If a federal budget isn't approved soon, more than 4 million disabled veterans, survivors and student-veterans will not be receiving VA checks at the end of the month. The failure of Congress to compromise on a budget also forced the VA to close its 56 regional offices this week, and furlough more than 7,000 employees, the majority of whom were responsible for processing VA claims. In an opinion editorial, VFW National Commander Bill Thien said he was disgusted with the partisan bickering and government paralysis caused by a White House and Congress that will not budge from their ideological extremes in order to properly take care of America's true heroes. "We need leadership, not more rhetoric, and if the government is unable to take care of veterans, then the government should quit creating us," he said. Read the Chief's OpEd.
Find or contact a VFW Service Officer. While ROs across the country have closed their doors to veterans, VFW Service Officers around the country are still hard at work processing veterans' claims. Some service officers have set up temporary offices at posts. If you need help with a claim, contact your service officer and/or check with your posts. Our service officers can still turn claims into VA.
VA Secretary Discusses Shutdown with Committee
On Wednesday, VA Secretary Eric Shinseki testified before the House VA Committee on the effects of the current government shutdown on benefits and services for veterans. The VFW provided written testimony for the hearing stating our deep concern that services to veterans are being harmed every day that the shutdown continues. Shinseki tried to clarify how many employees are furloughed, or will be furloughed, when their current funding runs out before the end of the month. He also stressed that critical payments to veterans and survivors will be impacted as well as the processing of disability claims for compensation, pension, education, vocational rehabilitation and employment benefits. Once mandatory funds are depleted at the end of this month, nearly 5,600 veterans a day will not receive a decision on their disability claims and VA regional offices will be closed. The VFW urged Congress to pass a full-year Fiscal Year 2014 appropriations bill without delay, and to clear legislation (H.R. 813 and S. 932) that will ensure veteran programs and services are not disrupted in the future.After a firestorm of heated language from the VFW, veterans and military organizations as well as the public, the President signed legislation to reinstate military death and funeral benefits, just hours after the Senate cleared the measure. Funds provided by the bill, HJ Res 91, will be available until December 15 or until an appropriations law is enacted, whichever comes first. The legislation passed the House 425-0 on Wednesday, and is the first targeted stopgap measure to be sent to the president's desk since the government shutdown began. For details on the bill,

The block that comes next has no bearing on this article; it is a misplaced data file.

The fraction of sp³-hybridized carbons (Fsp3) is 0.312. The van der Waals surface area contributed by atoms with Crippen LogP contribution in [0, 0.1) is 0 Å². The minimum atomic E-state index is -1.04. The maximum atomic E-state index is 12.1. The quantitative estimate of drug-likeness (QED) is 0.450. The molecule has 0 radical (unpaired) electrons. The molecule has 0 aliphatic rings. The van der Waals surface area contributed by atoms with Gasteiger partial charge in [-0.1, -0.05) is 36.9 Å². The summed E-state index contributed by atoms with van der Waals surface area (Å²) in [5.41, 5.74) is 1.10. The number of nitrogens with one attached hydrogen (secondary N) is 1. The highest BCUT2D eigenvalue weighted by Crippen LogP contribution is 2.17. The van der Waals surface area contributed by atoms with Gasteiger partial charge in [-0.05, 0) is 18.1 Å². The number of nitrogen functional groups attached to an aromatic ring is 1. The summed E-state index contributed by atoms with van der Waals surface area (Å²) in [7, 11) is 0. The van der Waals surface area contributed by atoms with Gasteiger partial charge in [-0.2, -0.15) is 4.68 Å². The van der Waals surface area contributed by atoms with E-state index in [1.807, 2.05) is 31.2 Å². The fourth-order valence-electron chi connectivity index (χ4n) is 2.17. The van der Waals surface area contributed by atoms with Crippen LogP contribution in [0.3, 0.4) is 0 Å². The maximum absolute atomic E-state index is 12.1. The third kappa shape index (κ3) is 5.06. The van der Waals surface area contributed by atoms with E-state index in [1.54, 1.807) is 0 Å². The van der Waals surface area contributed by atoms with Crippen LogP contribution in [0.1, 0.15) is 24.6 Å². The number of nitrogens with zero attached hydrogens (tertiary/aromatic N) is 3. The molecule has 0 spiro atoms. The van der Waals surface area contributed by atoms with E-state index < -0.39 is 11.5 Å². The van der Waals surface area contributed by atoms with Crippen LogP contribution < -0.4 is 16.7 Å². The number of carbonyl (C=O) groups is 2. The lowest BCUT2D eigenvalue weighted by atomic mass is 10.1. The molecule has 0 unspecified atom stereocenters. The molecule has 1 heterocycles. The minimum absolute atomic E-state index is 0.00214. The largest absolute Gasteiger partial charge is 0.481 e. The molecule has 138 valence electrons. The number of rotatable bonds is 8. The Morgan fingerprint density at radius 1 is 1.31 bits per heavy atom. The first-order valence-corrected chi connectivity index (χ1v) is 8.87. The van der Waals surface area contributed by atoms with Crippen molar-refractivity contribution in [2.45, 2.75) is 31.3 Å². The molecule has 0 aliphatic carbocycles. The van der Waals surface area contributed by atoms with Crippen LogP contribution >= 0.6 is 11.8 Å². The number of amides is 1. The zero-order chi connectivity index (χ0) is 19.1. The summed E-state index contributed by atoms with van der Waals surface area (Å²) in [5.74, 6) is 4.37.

- Marine Corps Capt. Henry S. White, 23, of Kansas City, Mo., and Staff Sgt. Thomas L. Meek, 19, of Lisbon, La. On July 21, 1943, White and Meek were crewmembers aboard an SBD-4 Dauntless dive-bomber that departed Turtle Bay Airfield on Espiritu Santo Island, New Hebrides, on a night training mission and failed to return. The aircraft reportedly crashed into a coral cliff on nearby Mavea Island. A September 1947 investigation of the crash site recovered no remains. In 2012, a Joint POW/MIA Accounting Command team excavated the site and did recover remains and non-biological evidence that correlated circumstantially to White and Meek. Since no individual identification was possible, both will be buried in a single casket on Oct. 18 at Arlington National Cemetery.
- Army Air Force 1st Lt. Robert G. Fenstermacher, 23, of Scranton, Pa. On Dec. 26, 1944, Fenstermacher was piloting a P-47D Thunderbolt on an armed-reconnaissance mission when his aircraft crashed near Petergensfeld, Belgium. An American officer witnessed the crash and was able to recover Fenstermacher's identification tags from the burning wreckage, but no remains or aircraft wreckage were recovered at the time. In 2012, a group of local historians excavating a private yard recovered human remains and aircraft wreckage consistent with a P-47D, which were turned over to the Joint POW/MIA Accounting Command. He is scheduled to be buried on Oct. 18 in his hometown.
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